Can my employer terminate me for refusing to work overtime if doing so creates a health risk to me or if they are operating unsafely?

I am a 53 year old male who has been employed in the warehouse where I am required to stay each day until every order that drops on a given workday ships. The work is very fast paced and physical, requiring workers to repeatedly lift and carry cartons averaging 50 pounds. Moreover, pallets of merchandise in are kept stacked 2 or sometimes even 3 high in areas in which I perform these tasks. There is often less than 3 feet of access to move the boxes. I am experiencing chronic fatigue and other symptoms of depression. I am also arthritic. My employer has difficulty retaining workers. There is a persistent culture of verbal assault in the workplace due to the stress that workers are put under. If a worker is viewed as not pulling his weight he is often singled out and harassed. Management is aware of these conditions but has done nothing to remedy them.

Asked on April 1, 2017 under Employment Labor Law, California


M.D., Member, California and New York Bar / FreeAdvice Contributing Attorney

Answered 3 years ago | Contributor

First of all, workplace harrassment does not give rise to a claim for a hostile work enviornment unless some form of discrimination/retaliation is involved, and you gave no indication this to be the case. Therefore while seemingly unprofessional, your situation does not give rise to such a claim. As for being made to work overtime even if you feel that it puts you at some type of risk, you must work the hours that you are scheduled. In an "at will" employment situation, a business can set the conditions of the workplace much as it sees fit. This inlcudes how many hours an employee is set to work. Accordingly, unless this action and/or your treatment violates the terms of a union/collective bargaining agreement or employment contract, it is legal.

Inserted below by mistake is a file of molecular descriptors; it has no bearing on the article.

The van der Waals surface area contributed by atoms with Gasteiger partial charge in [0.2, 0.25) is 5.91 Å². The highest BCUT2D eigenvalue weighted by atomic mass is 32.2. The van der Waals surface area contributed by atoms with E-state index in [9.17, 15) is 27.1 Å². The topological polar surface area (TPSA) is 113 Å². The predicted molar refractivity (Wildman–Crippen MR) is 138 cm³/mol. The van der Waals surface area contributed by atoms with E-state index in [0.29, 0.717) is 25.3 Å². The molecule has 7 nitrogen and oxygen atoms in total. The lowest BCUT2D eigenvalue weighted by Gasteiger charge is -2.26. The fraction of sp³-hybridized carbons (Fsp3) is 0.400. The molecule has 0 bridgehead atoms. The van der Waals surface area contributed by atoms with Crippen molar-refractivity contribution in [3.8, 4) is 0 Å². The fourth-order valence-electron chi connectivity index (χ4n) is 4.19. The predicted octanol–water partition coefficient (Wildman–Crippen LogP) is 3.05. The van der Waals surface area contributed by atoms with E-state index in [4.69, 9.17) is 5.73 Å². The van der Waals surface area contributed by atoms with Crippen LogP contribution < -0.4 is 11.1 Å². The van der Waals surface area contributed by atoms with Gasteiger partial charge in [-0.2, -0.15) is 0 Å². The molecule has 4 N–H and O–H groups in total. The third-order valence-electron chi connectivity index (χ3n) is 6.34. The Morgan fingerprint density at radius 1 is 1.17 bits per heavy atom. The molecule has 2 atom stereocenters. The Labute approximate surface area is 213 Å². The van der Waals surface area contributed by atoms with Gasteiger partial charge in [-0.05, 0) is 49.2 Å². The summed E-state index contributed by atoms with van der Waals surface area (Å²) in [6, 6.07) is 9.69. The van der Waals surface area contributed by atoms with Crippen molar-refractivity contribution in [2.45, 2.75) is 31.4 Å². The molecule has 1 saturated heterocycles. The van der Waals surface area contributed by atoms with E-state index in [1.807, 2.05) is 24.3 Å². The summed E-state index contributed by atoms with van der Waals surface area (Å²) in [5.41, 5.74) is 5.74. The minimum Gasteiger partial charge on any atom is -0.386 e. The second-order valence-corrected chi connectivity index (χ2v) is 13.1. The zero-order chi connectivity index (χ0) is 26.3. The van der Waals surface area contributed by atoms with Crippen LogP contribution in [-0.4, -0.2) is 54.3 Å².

SJZ, Member, New York Bar / FreeAdvice Contributing Attorney

Answered 3 years ago | Contributor

Yes, they can terminate you if your refuse to work overtime, even if you perceive that there is a health risk to you, such as due to you fatigue, depression, or arthritis. Employers determine employee hours; it is completely up to the employer. Employees have no right to work fewer hours or to refuse to work overtime. If you do, for any reason, that is grounds to terminate you. That the workplace is stressful and the culture one of harassment is not relevant: employment is allowed to be stressfull, unpleasant, fatiguing, etc. and employers may verbally assult or belittle employees. All of this flows out of the law of the land: employment at will. That means that employers can set any hours and any work conditions they like; they can terminate employees who won't put up with those hours and conditions, or the employees can quit at will and seek other employment. Unfortunately, as difficult as finding another job often is, that is often the only recourse: the law does not require workplaces to be decent or even reasonable places to work.

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